I don't know. GMs don't know. I bet even Gary Bettman doesn't know. And I would bet the house that contrary to your claims of preternatural clarity you have absolutely no idea either.

Quote:
yes people might have different opinions on where the line should be drawn. However, if you think about it, you will come to conclusion pretty much same as me and many others. (give or take few details) I'm sorry but I dont know what else for me to say but it is that pretty obvious. Anyway I'm glad you are not managing Red Wings because it would have been Wings who'd been hit with the penalty.
And why shouldn't the Wings be hit with the penalty? The Franzen and Zetterberg contracts 'Circumvent' the cap in EXACTLY the same way the Kovy deal did, by tacking on pretty significant step down years that drag the Averaged Cap number down significantly.

The Kovy deal that got rejected had a yearly cap hit of 6 mil. The one that got approved had a cap hit of 6.66 mil.

Zetterberg's deal has a cap hit of 6.08 mil. Without the step downs in the final three years his cap hit would be 7.51 mil.

Franzen's deal has a cap hit of 3.95 mil. Without the step downs in the final three years the contracts yearly cap hit would be 4.94.

So the Kovy deal that got rejected because of step down years at the end of the deal would have saved the Devils around 600k a year. Both the Zetterberg and the Franzen deals save the Wings a million dollars a year because of the end of contract step downs.

Each.

It is absolutely impossible to present a cogent, consistent argument that the Kovy deal was 'Circumvention' (as inaccurately described by you) while the Z and Franzen deals weren't.

It cannot be done.

So, your fairly feeble attempt at insulting me aside, what you really ought to do is more fully educate yourself on what the CBA really says before pontificating about how you and 'many others' somehow know what it means.

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Old
09-15-2010, 02:14 AM
  #31
Drunkspleen
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This is all so ridiculous HIHD, the Bertuzzi and Homer deals will have a cap hit either equal to, or greater than, the salary that the player is paid over the course of the deal (greater than if the guys were to retire early since they are 35+ deals).

The Kovalchuk deal has the potential, and arguably demonstrates the intent, to have a player, play for a certain amount, while the total cap hit is significantly less than the amount paid to the player.

You can argue pedantics about how dissimilar that is to a non exhaustive list all you want, but the fact of the matter is that the Kovalchuck deal was designed to avoid some cap hit from ever existing, unlike trading in a second year on a 35+ contract.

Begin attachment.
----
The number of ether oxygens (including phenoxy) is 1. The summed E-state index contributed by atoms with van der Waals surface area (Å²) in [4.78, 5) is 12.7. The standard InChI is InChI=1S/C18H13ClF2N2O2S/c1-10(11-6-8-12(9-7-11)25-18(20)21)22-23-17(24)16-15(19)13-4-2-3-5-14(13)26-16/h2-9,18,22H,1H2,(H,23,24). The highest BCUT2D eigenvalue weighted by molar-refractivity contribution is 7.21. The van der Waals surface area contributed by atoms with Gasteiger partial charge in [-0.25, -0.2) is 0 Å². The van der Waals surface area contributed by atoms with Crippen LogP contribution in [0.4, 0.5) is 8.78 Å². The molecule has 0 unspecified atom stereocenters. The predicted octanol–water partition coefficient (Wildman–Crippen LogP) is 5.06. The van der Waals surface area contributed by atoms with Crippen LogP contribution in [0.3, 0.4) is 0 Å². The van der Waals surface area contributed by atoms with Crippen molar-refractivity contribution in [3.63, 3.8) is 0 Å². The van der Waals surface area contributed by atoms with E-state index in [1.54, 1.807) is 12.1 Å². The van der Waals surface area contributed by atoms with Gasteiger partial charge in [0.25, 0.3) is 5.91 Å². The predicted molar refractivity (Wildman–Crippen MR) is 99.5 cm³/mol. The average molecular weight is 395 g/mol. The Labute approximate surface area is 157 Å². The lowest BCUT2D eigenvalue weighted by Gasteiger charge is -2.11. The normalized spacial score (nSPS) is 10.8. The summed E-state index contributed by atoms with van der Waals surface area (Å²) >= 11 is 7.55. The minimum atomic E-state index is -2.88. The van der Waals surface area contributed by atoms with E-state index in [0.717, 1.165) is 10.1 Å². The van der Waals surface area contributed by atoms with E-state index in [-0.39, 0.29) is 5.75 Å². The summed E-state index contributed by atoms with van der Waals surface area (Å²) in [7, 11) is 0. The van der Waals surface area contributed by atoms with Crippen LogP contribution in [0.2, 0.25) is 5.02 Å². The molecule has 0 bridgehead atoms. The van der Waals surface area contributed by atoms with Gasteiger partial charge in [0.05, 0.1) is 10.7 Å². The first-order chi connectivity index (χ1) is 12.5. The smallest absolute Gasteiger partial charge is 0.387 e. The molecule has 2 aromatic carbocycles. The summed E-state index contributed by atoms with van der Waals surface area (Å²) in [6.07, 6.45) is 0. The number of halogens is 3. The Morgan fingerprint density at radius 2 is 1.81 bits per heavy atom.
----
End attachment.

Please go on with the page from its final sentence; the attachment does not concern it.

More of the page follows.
The same goes for your final point about the Zetterberg and Franzen contracts, sure they may do the same thing, but the likelyhood of them retiring early is entirely different to the likelyhood of Kovalchuck retiring early and the law isn't simply binary, that's why there is a difference between Manslaughter and Murder in the first degree, much like there is a difference between the Zetterberg deal and the Kovalchuk deal, the fact of the matter is, even the approved Kovalchuk deal is a more significant case of "cap circumvention" than anything Holland did with his 2 contracts.


Last edited by Drunkspleen: 09-15-2010 at 02:18 AM. Reason: clearing up direction
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Old
09-15-2010, 04:09 AM
  #32
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This entire thing has been rather strange. I agree with that point, so it's not like the Devils were able to circumvent anything. The CBA does say that any attempt to do so, even if fails, is still punishable but this does seem very harsh since the Devils were unable to accomplish the feat.

Lou also made it so easy for this to be blocked. The NTC and NMC clauses were akin to waving the red flag in front of angry bull, after adding seven weasel years. (Although I have read that bulls are color blind....)

Why make an example of the Devils? The Hawks won a Cup after bringing in one of those contracts. Holland, in spite of everything we want to say here, massaged the cap so well, he got in two of these contract types... although he was much more clever about it than Lou, apparently.

Maybe Bettman was still angry at Lou for his first two acts of circumvention, back in the Malakov and Mogilny days right after the lockout. I have yet to figure out why Lou made those signings.
That is what I thought as well.
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Originally Posted by Captain Bob View Post
Then the Wings should be fined as well.
Exactly.
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Originally Posted by Fugu View Post